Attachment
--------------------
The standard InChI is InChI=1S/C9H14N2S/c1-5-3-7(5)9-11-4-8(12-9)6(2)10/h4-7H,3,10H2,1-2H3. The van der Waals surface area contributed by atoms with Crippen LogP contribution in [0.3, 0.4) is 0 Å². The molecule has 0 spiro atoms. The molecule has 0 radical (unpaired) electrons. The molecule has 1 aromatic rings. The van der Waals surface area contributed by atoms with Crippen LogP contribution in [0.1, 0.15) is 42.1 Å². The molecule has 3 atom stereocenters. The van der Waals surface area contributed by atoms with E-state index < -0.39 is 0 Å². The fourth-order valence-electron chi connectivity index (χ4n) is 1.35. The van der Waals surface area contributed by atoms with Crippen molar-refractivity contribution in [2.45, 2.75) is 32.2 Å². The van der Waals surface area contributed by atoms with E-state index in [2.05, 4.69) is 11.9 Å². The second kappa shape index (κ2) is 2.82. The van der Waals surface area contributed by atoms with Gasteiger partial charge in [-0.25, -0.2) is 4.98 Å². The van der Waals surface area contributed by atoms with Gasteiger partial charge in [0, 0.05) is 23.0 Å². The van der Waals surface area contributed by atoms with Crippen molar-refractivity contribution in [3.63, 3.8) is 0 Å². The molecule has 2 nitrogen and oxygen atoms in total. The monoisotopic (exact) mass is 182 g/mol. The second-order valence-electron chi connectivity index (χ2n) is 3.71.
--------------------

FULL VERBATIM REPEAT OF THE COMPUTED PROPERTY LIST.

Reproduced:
The standard InChI is InChI=1S/C9H14N2S/c1-5-3-7(5)9-11-4-8(12-9)6(2)10/h4-7H,3,10H2,1-2H3. The van der Waals surface area contributed by atoms with Crippen LogP contribution in [0.3, 0.4) is 0 Å². The molecule has 0 spiro atoms. The molecule has 0 radical (unpaired) electrons. The molecule has 1 aromatic rings. The van der Waals surface area contributed by atoms with Crippen LogP contribution in [0.1, 0.15) is 42.1 Å². The molecule has 3 atom stereocenters. The van der Waals surface area contributed by atoms with E-state index < -0.39 is 0 Å². The fourth-order valence-electron chi connectivity index (χ4n) is 1.35. The van der Waals surface area contributed by atoms with Crippen molar-refractivity contribution in [2.45, 2.75) is 32.2 Å². The van der Waals surface area contributed by atoms with E-state index in [2.05, 4.69) is 11.9 Å². The second kappa shape index (κ2) is 2.82. The van der Waals surface area contributed by atoms with Gasteiger partial charge in [-0.25, -0.2) is 4.98 Å². The van der Waals surface area contributed by atoms with Gasteiger partial charge in [0, 0.05) is 23.0 Å². The van der Waals surface area contributed by atoms with Crippen molar-refractivity contribution in [3.63, 3.8) is 0 Å². The molecule has 2 nitrogen and oxygen atoms in total. The monoisotopic (exact) mass is 182 g/mol. The second-order valence-electron chi connectivity index (χ2n) is 3.71.